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Confucius Say prepping for Classic return

May 27, 2007|By LARRY YANOS

In the wacky, wonderful world of thoroughbred racing, it's a long way from May to October - horses can either "go south" or show improvement over that span of time.

A case in point: How many of the 20 Kentucky Derby horses in May will still be active for the Breeders Cup in October? How many will show improvement?

For Charles Town-based trainer George Yetsook, the hope is the strong effort by Confucius Say last Sunday at the West Virginia thoroughbred oval will be a stepping stone toward the West Virginia Breeders Classic on Oct. 20.

The lightly raced Confucius Say won the premier event of Breeders Classic Night in 2001 and 2002 and last Sunday's winning effort indicates the 9-year-old is ready to take on all comers again this fall.

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"He's in probably the best shape now than he's ever been in but we'll take things nice and easy," Yetsook said. "We'll probably give him three or four races this summer but the ultimate goal is having him ready for the Classic."

The thoroughbred sports 15 wins in 32 starts.

Yetsook mentioned a stake at Charles Town and other tests at Delaware Park and Monmouth Park among the racing possibilities this spring and summer.

An ankle spur forced Confucius Say off the track for 3 1/2 years following his Classics win in 2002, but he enjoyed a splendid 2006 and Yetsook hopes for a repeat performance in 2007.

"He was really impressive last Sunday," Yetsook said. "It was only his second race of the year and he covered 6 1/2 furlongs in 1:18. (Jockey Larry Reynolds) wrapped him up late or he may have set the track record."

The trainer said the effort was a far cry from his performance on Jan. 27, 2007.

"The track was heavy that day and he hadn't run since October," Yetsook said. "He ran third, beaten two lengths."

Things were a bit different in last Sunday's Open Allowance race at 6 1/2 furlongs.

"He got on cruise control. He was pretty impressive," Yetsook said. "The early fractions were 23.12, 45.83, 1:11 and 1:18 and it was a hand ride to the wire. He's a 9-year-old but he runs like a 2-year-old."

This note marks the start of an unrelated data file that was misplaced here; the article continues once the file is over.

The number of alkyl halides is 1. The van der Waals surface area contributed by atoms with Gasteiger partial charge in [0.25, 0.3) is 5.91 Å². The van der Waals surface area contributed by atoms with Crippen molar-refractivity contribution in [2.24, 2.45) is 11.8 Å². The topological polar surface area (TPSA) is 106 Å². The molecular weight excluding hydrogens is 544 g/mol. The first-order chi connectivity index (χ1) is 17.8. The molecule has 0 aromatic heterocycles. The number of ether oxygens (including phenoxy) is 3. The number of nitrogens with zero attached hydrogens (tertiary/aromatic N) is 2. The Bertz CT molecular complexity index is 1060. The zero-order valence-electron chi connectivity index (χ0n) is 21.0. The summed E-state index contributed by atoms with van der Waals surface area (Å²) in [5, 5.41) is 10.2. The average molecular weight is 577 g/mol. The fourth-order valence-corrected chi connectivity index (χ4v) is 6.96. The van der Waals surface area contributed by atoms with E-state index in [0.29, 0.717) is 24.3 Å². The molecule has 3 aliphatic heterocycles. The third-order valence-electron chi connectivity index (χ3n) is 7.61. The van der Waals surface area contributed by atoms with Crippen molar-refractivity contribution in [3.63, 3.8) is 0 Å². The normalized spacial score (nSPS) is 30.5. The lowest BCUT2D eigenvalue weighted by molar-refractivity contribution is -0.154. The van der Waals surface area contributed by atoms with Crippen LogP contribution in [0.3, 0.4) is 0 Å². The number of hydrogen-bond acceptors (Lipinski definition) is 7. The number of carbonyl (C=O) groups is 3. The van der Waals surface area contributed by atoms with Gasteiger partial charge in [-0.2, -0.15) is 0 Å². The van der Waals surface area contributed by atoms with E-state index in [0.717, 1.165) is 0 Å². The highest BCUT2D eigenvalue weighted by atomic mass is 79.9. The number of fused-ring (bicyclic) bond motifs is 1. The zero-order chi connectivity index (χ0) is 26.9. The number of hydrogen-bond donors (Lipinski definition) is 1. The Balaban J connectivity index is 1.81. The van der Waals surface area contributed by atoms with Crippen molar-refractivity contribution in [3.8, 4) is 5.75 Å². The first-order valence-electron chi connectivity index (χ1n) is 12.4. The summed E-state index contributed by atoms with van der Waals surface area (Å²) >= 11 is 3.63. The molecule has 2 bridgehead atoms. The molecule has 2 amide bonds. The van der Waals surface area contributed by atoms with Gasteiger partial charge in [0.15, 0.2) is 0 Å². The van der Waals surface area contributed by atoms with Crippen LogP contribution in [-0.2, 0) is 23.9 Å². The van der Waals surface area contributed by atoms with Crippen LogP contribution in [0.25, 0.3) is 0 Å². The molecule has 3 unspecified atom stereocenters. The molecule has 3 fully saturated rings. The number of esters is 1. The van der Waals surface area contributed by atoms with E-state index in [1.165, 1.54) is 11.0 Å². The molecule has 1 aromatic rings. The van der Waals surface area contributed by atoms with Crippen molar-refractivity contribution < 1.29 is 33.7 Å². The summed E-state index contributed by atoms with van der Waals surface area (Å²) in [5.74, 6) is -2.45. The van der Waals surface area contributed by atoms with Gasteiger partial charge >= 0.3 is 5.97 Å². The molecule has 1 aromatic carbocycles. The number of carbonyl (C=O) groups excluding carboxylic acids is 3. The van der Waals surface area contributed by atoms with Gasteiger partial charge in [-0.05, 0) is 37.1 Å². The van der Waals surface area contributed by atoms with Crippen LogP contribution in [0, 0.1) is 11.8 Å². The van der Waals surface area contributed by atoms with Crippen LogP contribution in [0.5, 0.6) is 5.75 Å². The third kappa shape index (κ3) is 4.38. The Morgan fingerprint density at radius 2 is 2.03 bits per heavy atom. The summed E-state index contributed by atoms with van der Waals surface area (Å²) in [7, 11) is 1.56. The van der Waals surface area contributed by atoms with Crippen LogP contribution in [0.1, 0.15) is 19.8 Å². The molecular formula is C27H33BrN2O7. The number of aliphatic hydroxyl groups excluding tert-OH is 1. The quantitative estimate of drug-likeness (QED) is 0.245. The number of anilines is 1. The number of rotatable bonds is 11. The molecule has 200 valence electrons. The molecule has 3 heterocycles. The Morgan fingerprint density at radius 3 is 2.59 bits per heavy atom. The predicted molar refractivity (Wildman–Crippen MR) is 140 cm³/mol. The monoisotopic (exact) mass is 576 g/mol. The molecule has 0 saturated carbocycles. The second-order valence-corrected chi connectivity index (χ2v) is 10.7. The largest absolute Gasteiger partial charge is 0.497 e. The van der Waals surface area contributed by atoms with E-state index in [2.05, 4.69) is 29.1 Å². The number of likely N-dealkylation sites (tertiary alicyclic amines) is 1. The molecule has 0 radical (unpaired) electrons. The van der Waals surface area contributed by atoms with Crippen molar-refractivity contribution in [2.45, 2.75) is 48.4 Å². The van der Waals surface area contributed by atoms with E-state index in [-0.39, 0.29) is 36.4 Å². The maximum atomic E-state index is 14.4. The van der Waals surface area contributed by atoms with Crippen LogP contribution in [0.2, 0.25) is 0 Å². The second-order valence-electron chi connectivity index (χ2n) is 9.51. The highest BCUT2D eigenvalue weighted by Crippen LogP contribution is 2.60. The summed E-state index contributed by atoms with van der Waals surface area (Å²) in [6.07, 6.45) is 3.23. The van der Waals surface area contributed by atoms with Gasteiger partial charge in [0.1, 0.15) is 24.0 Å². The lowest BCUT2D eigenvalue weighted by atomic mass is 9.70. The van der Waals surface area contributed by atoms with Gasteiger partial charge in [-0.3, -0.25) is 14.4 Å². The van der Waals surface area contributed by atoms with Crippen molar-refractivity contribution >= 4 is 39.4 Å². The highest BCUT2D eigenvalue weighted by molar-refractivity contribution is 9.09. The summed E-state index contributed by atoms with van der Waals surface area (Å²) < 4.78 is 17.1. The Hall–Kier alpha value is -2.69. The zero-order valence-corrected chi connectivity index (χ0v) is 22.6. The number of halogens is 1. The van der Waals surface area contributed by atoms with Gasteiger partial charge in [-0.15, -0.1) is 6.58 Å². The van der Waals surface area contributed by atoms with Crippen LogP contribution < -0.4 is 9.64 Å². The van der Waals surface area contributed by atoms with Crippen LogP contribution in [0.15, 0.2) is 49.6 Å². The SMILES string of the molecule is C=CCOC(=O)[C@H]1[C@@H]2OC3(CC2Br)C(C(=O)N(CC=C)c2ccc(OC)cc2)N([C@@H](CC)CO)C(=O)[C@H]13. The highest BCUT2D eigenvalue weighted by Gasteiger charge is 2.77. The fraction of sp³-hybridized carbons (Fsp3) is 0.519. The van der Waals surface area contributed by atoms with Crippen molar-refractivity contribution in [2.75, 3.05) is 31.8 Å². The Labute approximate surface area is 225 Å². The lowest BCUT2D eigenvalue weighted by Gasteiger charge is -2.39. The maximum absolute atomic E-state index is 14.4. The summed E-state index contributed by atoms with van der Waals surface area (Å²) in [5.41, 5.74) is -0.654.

Confucius Say was denied a starting spot in the Classics' feature last year because of a lack of earnings, but Yetsook says that should not be the case in 2007.




Charles Town racing secretary Doug Lamp reports that the track's purse structure will remain the same in the upcoming weeks and two accredited West Virginia races will be run on each card - starting June 8.

"We're giving away between $170,000 and $200,000 each night and I look for that to stay in place for awhile. We're just issuing new condition books," Lamp said. "As for the accredited races, we'll be writing two a day. We did have 'preferred' races but it will be accredited now."

The difference - accredited means West Virginia-bred or -sired only, while preferred means preference is given to West Virginia-bred or -sired horses over other entrants.

Pony tales

·Funeral services for former jockey William L. (Bill) Pindell Sr. were held Wednesday in Charles Town.

The 69-year-old Pindell died last Saturday at the Winchester, Va., Medical Center.

He retired as a jockey at Charles Town after riding for 17 years and was a jockey's valet there for 27 years.

·The Penn National Race Course will hold a Summer World Series of Handicapping on June 7.

Prizes will be awarded to the top five finishers.

Contestants can register and play in the World Series of Handicapping at the Penn National in Grantville, Pa., and the track's Off-Track wagering facilities in Chambersburg, Reading, York, Lancaster, Williamsport, and Johnstown.

The entry fee is $100. Half of that goes into the contest prize fund and the other $50 is used for live wagering on the designated contest races.

The WSH will be based on the nine live races run at Penn National and the 10-race card from Charles Town on June 7.

Contestants must make a minimum $10 win bet on one horse in at least five of the contest races.

There is no limit on the size of a wager, or the total number of races that may be played.

The winner is the player with the highest total bankroll at the conclusion of the contest races.

Entry deadline will be 6:15 p.m. on June 7. For information, call 717-469-3345.

·Although Kentucky Derby winning jockey Calvin Borel won't win the Triple Crown this year, he's cemented his place in racing history.

Borel was inducted into the "Gallop of Glory," a shrine outside downtown Louisville's historic Galt House Hotel on Wednesday.

Borel made his handprints and autograph in a block of cement that will be placed next to Derby winning jockeys - including Pat Day, Edgar Prado and Steve Cauthen, the last Triple Crown winner aboard Affirmed in 1978.

Larry Yanos is sports editor of The Daily Mail. He covers horse racing for The Herald-Mail. He can be reached at 301-733-5131, ext. 2311, or by e-mail at larryy@herald-mail.com

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